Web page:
double meaning of sound, 'healthy' and 'clear-sounding.'
"Sound as things that are hollow," Measure for Measure, i. 2.
56, when the quibble is intentional.
20 Tooth-ache. Considered an appropriate malady for the love-sick. The editors quote from one of Beaumont and
Fletcher's plays, The False One, ii. 3 —
"You had best be troubled with the tooth-ache too,
For lovers ever are."
23 Hang it first. Referring obviously to the capital punishment, to be hanged, drawn, and quartered.
25 Or a worm. A vulgar theory as to the cause of tooth-ache
that still survives.
26 Every one can master. The truism which Leonato
expands, (v. i. 5-19.)
29 Fancy. 'Love,' as often; e.g. "Maiden meditation, fancy-free," Midsummer Night's Dream, ii. i. 164. Used here with
an obvious quibble.
30 Strange disguises. In what follows, lines 33-37 (most of
which is omitted in the Folios), Shakespeare satirises the foibles
of contemporary fashion. Stubbes and Harrison and such like
censorious moralists perpetually denounce the extravagance and absurdities of the Englishman's dress at this time. The English,
they say, must always ape foreign ways. Travellers go to Italy
and return "Italianate" (their favourite word), to scoff at everything English. (Cf. As You Like It, iv. I. 34-41.) We may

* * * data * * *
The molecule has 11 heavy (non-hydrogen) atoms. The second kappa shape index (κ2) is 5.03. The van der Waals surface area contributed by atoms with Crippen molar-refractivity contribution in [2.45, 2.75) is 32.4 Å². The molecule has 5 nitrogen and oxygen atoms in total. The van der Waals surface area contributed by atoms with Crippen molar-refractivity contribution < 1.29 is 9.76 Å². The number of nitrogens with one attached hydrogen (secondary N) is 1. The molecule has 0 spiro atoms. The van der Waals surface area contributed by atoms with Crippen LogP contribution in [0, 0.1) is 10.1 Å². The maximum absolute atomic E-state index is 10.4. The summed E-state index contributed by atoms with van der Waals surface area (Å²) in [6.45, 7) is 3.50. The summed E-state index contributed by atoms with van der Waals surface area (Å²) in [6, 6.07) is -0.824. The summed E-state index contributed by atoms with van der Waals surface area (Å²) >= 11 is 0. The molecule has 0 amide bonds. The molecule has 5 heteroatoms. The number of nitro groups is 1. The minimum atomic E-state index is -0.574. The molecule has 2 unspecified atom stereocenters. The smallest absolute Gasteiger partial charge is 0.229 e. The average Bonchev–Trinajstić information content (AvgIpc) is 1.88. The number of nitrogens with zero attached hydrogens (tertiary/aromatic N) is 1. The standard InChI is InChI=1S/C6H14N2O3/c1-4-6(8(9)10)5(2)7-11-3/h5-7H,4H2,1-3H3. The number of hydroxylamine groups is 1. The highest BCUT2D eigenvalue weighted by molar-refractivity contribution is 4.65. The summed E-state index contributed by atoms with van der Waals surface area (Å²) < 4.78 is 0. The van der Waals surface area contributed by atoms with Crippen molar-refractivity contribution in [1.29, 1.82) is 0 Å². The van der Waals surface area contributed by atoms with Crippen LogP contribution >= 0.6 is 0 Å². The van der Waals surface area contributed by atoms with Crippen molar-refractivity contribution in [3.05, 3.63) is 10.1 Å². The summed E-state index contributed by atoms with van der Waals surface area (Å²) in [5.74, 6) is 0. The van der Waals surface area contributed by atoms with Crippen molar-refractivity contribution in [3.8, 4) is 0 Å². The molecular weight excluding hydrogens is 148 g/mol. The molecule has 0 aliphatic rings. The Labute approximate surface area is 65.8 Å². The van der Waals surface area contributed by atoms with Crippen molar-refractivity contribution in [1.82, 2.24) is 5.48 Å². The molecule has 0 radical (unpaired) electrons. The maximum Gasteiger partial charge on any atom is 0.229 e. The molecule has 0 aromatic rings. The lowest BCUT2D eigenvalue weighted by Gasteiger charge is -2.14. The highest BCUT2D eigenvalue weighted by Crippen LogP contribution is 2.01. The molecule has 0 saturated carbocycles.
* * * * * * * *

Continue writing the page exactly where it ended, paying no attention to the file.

remember, too, Portia's criticism on "Falconbridge, the young
baron of England," Merchant of Venice, i. 2. 79-81, "How
oddly he is suited!" I think he bought his doublet in Italy, his
round hose in France, his bonnet in Germany, and his behaviour
33 Slops. 'Very wide breeches.' Cf. 2 Henry IV. i. 2. 34,
"Satin for my short cloak and my slops."
34 No doublet. Because the Spanish cloak was so long and
ample as to hide the doublet.
38 Brushes his hat. Curiously enough we are told in As You Like It, iii. 2. 398, that the lover should be careful to have his
"bonnet unhanded;" and a resume of the appropriate love
symptoms is given in Heywood's Maid of the Exchange —
"Cross-arm myself; study ay-mes;
Defy my hat-band; tread beneath my feet
Shoe-strings and garters."
But Benedick was not the man to be conventional and woo with
the ordinary wiles of disconsolate lovers. Beatrice would have
ridiculed him to death.
43 Tennis balls. 'Stuffed with hair.'